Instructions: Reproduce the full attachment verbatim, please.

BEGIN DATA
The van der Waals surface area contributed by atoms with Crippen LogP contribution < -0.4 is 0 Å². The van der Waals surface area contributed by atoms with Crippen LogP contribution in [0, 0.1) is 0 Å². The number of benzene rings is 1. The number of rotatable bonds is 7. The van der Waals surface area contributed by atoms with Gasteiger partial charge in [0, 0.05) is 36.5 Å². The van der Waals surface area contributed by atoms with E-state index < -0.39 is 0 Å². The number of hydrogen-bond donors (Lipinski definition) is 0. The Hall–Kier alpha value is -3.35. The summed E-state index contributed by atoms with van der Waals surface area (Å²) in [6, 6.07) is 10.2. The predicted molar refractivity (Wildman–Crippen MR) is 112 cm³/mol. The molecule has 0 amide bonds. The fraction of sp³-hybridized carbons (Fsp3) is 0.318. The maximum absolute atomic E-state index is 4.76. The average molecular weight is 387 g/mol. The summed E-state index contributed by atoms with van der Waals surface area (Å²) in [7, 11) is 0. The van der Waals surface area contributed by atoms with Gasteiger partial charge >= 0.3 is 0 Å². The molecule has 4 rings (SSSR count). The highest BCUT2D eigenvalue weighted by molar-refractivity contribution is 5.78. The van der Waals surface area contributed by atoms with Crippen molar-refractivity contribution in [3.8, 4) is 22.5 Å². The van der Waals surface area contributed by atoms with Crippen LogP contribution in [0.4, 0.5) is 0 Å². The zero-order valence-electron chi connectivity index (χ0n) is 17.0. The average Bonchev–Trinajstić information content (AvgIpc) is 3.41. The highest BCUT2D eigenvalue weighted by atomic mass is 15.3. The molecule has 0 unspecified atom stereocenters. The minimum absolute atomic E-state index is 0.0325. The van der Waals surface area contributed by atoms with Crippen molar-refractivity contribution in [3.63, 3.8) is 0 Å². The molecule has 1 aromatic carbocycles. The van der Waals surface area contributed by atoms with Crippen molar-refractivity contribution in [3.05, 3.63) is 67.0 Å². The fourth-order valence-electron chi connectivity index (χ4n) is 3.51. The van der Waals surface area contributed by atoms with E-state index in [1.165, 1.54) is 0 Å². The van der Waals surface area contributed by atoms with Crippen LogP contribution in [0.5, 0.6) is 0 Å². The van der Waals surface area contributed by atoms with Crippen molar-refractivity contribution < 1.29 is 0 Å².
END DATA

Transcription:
The van der Waals surface area contributed by atoms with Crippen LogP contribution < -0.4 is 0 Å². The van der Waals surface area contributed by atoms with Crippen LogP contribution in [0, 0.1) is 0 Å². The number of benzene rings is 1. The number of rotatable bonds is 7. The van der Waals surface area contributed by atoms with Gasteiger partial charge in [0, 0.05) is 36.5 Å². The van der Waals surface area contributed by atoms with E-state index < -0.39 is 0 Å². The number of hydrogen-bond donors (Lipinski definition) is 0. The Hall–Kier alpha value is -3.35. The summed E-state index contributed by atoms with van der Waals surface area (Å²) in [6, 6.07) is 10.2. The predicted molar refractivity (Wildman–Crippen MR) is 112 cm³/mol. The molecule has 0 amide bonds. The fraction of sp³-hybridized carbons (Fsp3) is 0.318. The maximum absolute atomic E-state index is 4.76. The average molecular weight is 387 g/mol. The summed E-state index contributed by atoms with van der Waals surface area (Å²) in [7, 11) is 0. The van der Waals surface area contributed by atoms with Gasteiger partial charge >= 0.3 is 0 Å². The molecule has 4 rings (SSSR count). The highest BCUT2D eigenvalue weighted by molar-refractivity contribution is 5.78. The van der Waals surface area contributed by atoms with Crippen molar-refractivity contribution in [3.8, 4) is 22.5 Å². The van der Waals surface area contributed by atoms with Crippen LogP contribution in [0.4, 0.5) is 0 Å². The zero-order valence-electron chi connectivity index (χ0n) is 17.0. The average Bonchev–Trinajstić information content (AvgIpc) is 3.41. The highest BCUT2D eigenvalue weighted by atomic mass is 15.3. The molecule has 0 unspecified atom stereocenters. The minimum absolute atomic E-state index is 0.0325. The van der Waals surface area contributed by atoms with Crippen molar-refractivity contribution in [3.63, 3.8) is 0 Å². The molecule has 1 aromatic carbocycles. The van der Waals surface area contributed by atoms with Crippen molar-refractivity contribution in [3.05, 3.63) is 67.0 Å². The fourth-order valence-electron chi connectivity index (χ4n) is 3.51. The van der Waals surface area contributed by atoms with E-state index in [1.165, 1.54) is 0 Å². The van der Waals surface area contributed by atoms with Crippen LogP contribution in [0.5, 0.6) is 0 Å². The van der Waals surface area contributed by atoms with Crippen molar-refractivity contribution < 1.29 is 0 Å².